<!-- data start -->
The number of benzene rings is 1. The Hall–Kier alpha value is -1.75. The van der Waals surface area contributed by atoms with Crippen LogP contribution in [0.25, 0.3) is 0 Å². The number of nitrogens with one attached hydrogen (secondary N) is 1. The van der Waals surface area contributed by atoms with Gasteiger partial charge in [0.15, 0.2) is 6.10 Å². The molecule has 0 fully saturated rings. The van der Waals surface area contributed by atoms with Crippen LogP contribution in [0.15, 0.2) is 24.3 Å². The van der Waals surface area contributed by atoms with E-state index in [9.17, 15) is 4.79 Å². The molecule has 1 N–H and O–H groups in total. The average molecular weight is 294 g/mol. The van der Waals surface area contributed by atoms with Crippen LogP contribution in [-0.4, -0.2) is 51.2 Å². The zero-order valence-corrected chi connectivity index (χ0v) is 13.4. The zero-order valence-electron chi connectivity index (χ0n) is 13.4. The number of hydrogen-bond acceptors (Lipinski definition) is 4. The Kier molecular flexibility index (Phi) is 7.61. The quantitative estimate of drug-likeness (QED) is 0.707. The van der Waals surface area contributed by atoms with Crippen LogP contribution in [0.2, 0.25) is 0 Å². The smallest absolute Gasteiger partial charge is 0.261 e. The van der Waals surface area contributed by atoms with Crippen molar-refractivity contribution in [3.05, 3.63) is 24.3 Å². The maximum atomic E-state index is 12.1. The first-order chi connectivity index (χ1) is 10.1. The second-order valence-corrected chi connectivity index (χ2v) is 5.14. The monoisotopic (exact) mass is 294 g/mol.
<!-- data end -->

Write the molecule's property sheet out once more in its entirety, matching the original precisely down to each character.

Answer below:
The number of benzene rings is 1. The Hall–Kier alpha value is -1.75. The van der Waals surface area contributed by atoms with Crippen LogP contribution in [0.25, 0.3) is 0 Å². The number of nitrogens with one attached hydrogen (secondary N) is 1. The van der Waals surface area contributed by atoms with Gasteiger partial charge in [0.15, 0.2) is 6.10 Å². The molecule has 0 fully saturated rings. The van der Waals surface area contributed by atoms with Crippen LogP contribution in [0.15, 0.2) is 24.3 Å². The van der Waals surface area contributed by atoms with E-state index in [9.17, 15) is 4.79 Å². The molecule has 1 N–H and O–H groups in total. The average molecular weight is 294 g/mol. The van der Waals surface area contributed by atoms with Crippen LogP contribution in [-0.4, -0.2) is 51.2 Å². The zero-order valence-corrected chi connectivity index (χ0v) is 13.4. The zero-order valence-electron chi connectivity index (χ0n) is 13.4. The number of hydrogen-bond acceptors (Lipinski definition) is 4. The Kier molecular flexibility index (Phi) is 7.61. The quantitative estimate of drug-likeness (QED) is 0.707. The van der Waals surface area contributed by atoms with Crippen LogP contribution in [0.2, 0.25) is 0 Å². The smallest absolute Gasteiger partial charge is 0.261 e. The van der Waals surface area contributed by atoms with Crippen molar-refractivity contribution in [3.05, 3.63) is 24.3 Å². The maximum atomic E-state index is 12.1. The first-order chi connectivity index (χ1) is 10.1. The second-order valence-corrected chi connectivity index (χ2v) is 5.14. The monoisotopic (exact) mass is 294 g/mol.